LONDON (Reuters) – Britain accused Russia of attempting to install a pro-Russian leader in Ukraine on Saturday, alleging that Russian intelligence officials had been in contact with a number of former Ukrainian leaders as part of invasion plans.

The British foreign ministry refused to give proof to back up their charges, which came at a time when Russia and the West were at odds over Russia’s massing of soldiers along its Ukrainian border. Moscow has stated that it has no intention of invading.

According to the British ministry, the Russian government is examining former Ukrainian legislator Yevhen Murayev as a contender to lead a pro-Russian administration.

On Twitter, British Foreign Secretary Liz Truss declared, “We will not allow a Kremlin conspiracy to impose pro-Russian leadership in Ukraine.” “The Kremlin understands that a military intervention would be a huge geopolitical blunder, and that the UK and our allies would punish Russia severely.”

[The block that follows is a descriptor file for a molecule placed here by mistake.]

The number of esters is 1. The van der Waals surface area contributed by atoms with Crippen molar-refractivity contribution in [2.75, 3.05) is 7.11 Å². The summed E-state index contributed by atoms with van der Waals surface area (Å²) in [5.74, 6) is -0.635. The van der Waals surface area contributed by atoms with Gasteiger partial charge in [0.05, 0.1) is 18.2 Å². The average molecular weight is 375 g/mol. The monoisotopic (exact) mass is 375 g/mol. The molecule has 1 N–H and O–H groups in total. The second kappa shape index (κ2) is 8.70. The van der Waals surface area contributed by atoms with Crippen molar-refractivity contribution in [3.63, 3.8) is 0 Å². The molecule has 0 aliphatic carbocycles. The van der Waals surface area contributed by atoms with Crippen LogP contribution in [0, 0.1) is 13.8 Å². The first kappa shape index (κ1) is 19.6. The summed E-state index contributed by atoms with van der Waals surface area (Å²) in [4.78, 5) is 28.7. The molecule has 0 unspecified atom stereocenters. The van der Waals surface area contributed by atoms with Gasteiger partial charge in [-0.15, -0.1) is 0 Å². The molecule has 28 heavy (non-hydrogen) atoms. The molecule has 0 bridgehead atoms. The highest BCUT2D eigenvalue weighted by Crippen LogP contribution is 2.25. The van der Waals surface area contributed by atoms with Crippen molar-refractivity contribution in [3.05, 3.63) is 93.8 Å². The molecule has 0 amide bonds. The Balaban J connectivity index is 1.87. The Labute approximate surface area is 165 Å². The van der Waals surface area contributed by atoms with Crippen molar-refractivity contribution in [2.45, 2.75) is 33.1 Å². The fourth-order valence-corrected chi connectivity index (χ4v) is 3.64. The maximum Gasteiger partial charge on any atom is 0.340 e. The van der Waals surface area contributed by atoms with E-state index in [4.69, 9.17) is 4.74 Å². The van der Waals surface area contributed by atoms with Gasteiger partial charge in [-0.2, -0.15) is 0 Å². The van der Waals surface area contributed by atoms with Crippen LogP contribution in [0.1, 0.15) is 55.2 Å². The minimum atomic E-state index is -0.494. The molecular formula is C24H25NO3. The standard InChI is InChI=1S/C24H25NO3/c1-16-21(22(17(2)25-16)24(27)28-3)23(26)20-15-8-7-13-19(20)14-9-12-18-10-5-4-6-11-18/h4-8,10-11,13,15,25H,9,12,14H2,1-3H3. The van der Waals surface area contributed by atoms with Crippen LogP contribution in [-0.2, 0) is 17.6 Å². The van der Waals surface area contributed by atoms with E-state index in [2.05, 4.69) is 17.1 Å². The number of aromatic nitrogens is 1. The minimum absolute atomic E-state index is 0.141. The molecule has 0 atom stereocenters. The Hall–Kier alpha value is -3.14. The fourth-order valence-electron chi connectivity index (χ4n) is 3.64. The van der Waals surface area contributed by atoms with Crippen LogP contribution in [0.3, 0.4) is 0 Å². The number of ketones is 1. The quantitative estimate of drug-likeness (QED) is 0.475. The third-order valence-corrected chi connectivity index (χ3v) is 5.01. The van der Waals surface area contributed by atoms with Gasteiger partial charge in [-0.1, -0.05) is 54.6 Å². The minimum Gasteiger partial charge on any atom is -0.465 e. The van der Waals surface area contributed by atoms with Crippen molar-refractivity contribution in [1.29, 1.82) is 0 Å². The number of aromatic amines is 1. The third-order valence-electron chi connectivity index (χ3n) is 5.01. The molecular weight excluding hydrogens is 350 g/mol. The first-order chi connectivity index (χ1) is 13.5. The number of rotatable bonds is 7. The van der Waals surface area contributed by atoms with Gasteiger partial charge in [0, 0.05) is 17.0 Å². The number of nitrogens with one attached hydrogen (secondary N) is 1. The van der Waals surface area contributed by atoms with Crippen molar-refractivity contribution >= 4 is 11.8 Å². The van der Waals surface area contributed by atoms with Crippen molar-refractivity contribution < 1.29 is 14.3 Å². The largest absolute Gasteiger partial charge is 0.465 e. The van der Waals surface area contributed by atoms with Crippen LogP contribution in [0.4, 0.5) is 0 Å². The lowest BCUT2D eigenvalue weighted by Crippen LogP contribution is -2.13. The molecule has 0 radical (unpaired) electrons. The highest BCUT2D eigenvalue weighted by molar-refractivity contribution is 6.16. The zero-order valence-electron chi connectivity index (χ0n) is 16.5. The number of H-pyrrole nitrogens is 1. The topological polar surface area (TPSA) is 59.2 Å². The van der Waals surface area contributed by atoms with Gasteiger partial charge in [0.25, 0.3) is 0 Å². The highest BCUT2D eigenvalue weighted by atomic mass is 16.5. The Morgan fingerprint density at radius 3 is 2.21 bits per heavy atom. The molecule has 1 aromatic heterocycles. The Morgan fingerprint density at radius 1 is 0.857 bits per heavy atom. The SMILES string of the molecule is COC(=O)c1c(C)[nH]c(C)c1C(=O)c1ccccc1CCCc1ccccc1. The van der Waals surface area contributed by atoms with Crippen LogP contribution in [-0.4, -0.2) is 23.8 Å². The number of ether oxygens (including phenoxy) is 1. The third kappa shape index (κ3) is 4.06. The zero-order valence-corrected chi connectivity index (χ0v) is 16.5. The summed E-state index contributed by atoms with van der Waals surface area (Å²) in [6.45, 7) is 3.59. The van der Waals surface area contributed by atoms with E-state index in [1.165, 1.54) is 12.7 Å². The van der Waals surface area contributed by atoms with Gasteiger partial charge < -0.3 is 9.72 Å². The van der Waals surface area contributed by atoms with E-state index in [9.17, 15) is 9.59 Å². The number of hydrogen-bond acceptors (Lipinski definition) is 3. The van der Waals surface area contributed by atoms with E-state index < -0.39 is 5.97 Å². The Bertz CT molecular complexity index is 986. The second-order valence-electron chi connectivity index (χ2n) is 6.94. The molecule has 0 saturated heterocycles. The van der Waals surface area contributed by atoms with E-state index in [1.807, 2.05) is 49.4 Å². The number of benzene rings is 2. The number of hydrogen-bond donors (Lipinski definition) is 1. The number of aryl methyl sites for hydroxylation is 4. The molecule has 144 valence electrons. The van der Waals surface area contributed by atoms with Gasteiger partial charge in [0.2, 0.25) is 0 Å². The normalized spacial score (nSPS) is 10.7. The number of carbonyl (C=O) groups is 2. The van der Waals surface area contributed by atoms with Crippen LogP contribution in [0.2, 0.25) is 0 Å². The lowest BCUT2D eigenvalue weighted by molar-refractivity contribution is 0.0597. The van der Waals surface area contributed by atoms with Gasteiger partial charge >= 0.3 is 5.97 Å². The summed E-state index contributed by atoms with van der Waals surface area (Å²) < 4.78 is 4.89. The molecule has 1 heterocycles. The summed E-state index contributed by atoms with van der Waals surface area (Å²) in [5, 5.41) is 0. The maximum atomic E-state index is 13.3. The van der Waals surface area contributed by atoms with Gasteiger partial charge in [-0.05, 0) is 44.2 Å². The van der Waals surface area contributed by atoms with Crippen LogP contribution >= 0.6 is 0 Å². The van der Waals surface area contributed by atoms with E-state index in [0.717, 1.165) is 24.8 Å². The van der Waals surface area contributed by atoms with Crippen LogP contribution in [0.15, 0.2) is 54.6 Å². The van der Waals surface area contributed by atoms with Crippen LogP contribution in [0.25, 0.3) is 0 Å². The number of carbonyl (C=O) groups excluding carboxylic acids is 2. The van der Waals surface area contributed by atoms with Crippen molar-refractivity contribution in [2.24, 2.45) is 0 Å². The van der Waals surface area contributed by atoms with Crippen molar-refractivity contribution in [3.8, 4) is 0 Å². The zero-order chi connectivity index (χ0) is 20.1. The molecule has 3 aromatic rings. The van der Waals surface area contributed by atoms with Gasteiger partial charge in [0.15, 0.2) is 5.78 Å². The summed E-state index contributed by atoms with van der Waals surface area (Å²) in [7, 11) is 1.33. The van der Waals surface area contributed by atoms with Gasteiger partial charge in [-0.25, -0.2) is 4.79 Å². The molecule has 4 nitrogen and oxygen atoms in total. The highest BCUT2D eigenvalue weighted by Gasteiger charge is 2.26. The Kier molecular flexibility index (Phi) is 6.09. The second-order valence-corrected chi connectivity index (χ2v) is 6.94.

The British statement was issued in the early hours of Sunday morning, Moscow and Kyiv time, and neither the Kremlin nor Murayev responded immediately.

According to a foreign ministry source, sharing intelligence information is not common procedure, and the specifics were only disclosed after careful deliberation to dissuade Russian action.

The statements were denounced by the Russian Foreign Ministry as “disinformation,” accusing Britain and NATO of “escalating tensions” over Ukraine.

“We ask the Foreign Office to halt these aggressive acts, stop propagating falsehoods, and finally focus its efforts on understanding the history of the Mongol-Tatar yoke,” the ministry stated on its verified Facebook page.

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